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A matter of taste

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Thanks to my former teacher and now colleague Philippe Carmona (nephew of René Carmona),  I had recently the opportunity to learn the basics of the job of Managing Editor for an electronic mathematical journal. The articles published in this journal are written in \(\LaTeX\). Even if I do not pretend that my own \(\LaTeX\) files are perfect – I am constantly learning! – I was disappointed by the poor quality of the \(\LaTeX\) code produced by many young and old mathematicians.  Take a tour on arXiv to be convinced if needed (the source code is always available on this site, a museum of horrors). Here are some basic guidelines for sane habits:

  • never use \def for defining macros, use instead \newcommand
  • never use $$ for displayed equations, use instead the brackets \(\backslash[\backslash]\)
  • use \textbf{}, \textit{}, and \emph{} instead of {\bf }, {\it }, and {\em }
  • never use one letter names for macros or for environments
  • never use strange names for environments and macros
  • use the environment proof provided by amsmath
  • use \newenvironment to define new environments
  • use \binom{n}{k} instead of n \choose k
  • use \frac{a}{b} instead of a \over b
  • never use an exotic package if you do not *really* need it
  • indent your code and  avoid too long lines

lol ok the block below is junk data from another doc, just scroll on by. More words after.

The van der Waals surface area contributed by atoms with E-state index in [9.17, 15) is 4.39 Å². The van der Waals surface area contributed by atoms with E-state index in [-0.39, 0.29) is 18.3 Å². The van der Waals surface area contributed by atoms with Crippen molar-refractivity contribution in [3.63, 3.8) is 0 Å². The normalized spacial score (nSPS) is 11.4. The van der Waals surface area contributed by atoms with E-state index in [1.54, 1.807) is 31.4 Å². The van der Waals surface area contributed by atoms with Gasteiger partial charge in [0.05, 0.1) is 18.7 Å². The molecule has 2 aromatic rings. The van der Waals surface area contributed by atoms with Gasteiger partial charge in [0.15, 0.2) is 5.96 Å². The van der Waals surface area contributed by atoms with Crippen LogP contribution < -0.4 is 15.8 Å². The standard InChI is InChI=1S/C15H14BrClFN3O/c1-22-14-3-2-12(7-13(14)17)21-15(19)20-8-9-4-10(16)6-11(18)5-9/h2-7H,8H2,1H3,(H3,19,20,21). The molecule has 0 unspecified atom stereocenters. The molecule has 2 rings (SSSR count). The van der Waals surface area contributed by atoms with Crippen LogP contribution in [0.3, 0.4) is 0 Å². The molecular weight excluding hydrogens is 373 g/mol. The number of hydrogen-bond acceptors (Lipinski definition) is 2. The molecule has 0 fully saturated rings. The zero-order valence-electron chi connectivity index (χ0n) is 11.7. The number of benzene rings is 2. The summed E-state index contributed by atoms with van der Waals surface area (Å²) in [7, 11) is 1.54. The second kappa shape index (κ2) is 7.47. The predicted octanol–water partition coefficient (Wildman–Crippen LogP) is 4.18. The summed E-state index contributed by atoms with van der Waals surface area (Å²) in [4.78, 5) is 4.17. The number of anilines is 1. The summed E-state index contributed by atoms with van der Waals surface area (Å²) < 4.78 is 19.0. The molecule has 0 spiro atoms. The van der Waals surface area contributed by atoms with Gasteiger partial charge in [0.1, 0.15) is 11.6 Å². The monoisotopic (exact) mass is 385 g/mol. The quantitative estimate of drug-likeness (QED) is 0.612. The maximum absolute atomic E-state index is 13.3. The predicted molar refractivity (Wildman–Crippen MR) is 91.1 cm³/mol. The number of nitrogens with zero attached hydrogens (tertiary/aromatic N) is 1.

• use prefixed labels such as eq: for equations and th: for theorems
  • to produce graphics, avoid using psfrag or xfig and use instead ipe
  • learn how to use the error messages produced during compilation
  • always use your bright sense of esthetics, not a dark laziness
  • read the wiki-books on LaTeX and LaTeX Maths without moderation

All mathematicians believe that the mathematical result is the most important. Many of them believe that the esthetic of the proof is also important. Some of them believe that even the writing style is important. Few of them believe that the \(\LaTeX\) code should also be nice. It is a matter of taste after all. To me, a mathematical proof and a \(\LaTeX\) file are both programs, and I like nice programs. A good \(\LaTeX\) code is easier to maintain, easier to convert, easier to read. Last but not least, a good \(\LaTeX\) code helps your co-authors and helps to speed up the publication process. \(\TeX\) is a good program, but an author using \(\LaTeX\) should write a genuine \(\LaTeX\) code, not an ugly mixture of both \(\TeX\) and \(\LaTeX\). Nothing is perfect, but this is not a reason to leave things ugly 😉 If you think that you have learned \(\LaTeX\) once for all in your youth, you are wrong. Every non trivial language needs constant learning and practice.

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